cities

Reinhold Behringer / Creative Commons

The World Health Organization has selected Greater New Haven as one of 15 urban areas worldwide to pilot a planned “age-friendly city indicator guide”.  

Billy Hathorn / Creative Commons

New London has fired a city employee, suspended two others and otherwise disciplined another two workers after an investigation of alleged safety violations at the city's transfer station. 

Updated at 11:30 a.m. ET.

Tunisia's prime minister says at least 21 people were killed Wednesday after gunmen stormed the National Bardo Museum in the capital city, Tunis. Seventeen foreign tourists from Italy, Germany, Poland and Spain were among the dead, according to Prime Minister Habib Essid.

Two gunmen also were killed, Essid said, along with a Tunisian citizen and a police officer. Initial reports had put the death toll at eight.

At least 22 foreigners and two Tunisians were injured in the most serious attack in Tunisia in years.

A blighted tornado-damaged building on Main Street in Springfield, Massachusetts will soon come under the wrecker’s ball. 

Springfield city officials will formally announce Monday the demolition of a former auto parts store, that was the scene of a recent natural gas leak that forced a temporary closure of several streets and precautionary evacuations.  The city seized the building for non-payment of taxes, but could not find an interested buyer for redevelopment.  Mayor Domenic Sarno is pursuing a blight reduction strategy.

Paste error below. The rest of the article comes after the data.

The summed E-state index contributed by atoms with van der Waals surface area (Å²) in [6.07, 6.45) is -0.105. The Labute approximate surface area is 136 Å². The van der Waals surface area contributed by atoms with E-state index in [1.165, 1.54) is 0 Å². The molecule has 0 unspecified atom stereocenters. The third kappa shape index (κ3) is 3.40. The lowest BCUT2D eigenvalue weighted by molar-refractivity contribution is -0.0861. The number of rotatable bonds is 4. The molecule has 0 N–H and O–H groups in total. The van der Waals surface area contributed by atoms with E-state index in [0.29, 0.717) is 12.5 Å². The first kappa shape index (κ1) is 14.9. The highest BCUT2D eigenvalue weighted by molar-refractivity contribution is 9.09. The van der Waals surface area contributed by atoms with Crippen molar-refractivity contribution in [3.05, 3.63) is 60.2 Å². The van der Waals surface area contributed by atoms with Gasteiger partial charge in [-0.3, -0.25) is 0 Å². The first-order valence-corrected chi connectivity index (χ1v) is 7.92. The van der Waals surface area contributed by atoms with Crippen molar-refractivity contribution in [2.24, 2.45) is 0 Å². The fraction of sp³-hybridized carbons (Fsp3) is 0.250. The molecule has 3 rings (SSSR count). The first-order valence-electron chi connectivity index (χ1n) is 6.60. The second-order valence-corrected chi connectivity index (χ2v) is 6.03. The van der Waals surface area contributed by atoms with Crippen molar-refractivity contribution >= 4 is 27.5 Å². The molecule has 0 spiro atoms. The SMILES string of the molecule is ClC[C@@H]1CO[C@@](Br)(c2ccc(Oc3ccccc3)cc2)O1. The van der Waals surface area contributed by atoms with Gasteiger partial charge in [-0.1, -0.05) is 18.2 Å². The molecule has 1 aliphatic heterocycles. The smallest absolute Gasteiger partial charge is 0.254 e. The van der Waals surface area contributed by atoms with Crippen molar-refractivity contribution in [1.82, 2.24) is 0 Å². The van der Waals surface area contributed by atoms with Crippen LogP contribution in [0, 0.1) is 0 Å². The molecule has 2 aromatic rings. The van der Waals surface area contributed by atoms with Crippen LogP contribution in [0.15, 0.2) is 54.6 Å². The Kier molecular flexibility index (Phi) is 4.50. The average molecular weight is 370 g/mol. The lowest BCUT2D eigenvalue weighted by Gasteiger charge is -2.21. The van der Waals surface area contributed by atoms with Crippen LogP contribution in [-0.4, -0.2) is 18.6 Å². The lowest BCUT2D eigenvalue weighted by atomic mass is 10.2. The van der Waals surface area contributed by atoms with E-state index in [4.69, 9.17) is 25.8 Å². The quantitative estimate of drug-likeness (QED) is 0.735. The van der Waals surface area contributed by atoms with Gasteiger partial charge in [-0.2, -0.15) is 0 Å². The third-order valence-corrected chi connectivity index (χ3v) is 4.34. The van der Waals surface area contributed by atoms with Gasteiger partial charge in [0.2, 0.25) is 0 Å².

The Massachusetts Attorney General’s office is investigating missing cash from the evidence room of the Springfield Police Department.

    Springfield Police Commissioner John Barbieri said a preliminary investigation began last month when the department was unable to locate U.S. currency that had been seized in now closed criminal cases. He did not say how much cash is unaccounted for. 

The investigation so far has not turned up any other missing evidence or property such as narcotics or guns. 

Hindu Holi Festival Brings Spring Colors to Waterbury

Mar 13, 2015
John Humphrey / WNPR

Washington Park was still covered in snow this past Sunday, but that did not deter festival-goers from gathering to celebrate Holi, the Hindu spring festival, and the start of their new year.

Creative Commons

United Technologies will move from its long-time Hartford headquarters to another office in Farmington. The move is aimed at saving $100 million in overhead cost. 

Attorney General Eric Holder has condemned the unknown assailant who shot two police officers overnight in Ferguson, Mo., as a "punk who was trying to sow discord" and said he hoped the "disgusting and cowardly attack" would not unravel the progress the community is making to restore trust in the police and the municipal courts there.

City of Hartford

Saundra Kee Borges left her post as the lead attorney for Hartford and Mayor Pedro Segarra.

But now, she's back -- for baseball. 

Ricky Aponte / Creative Commons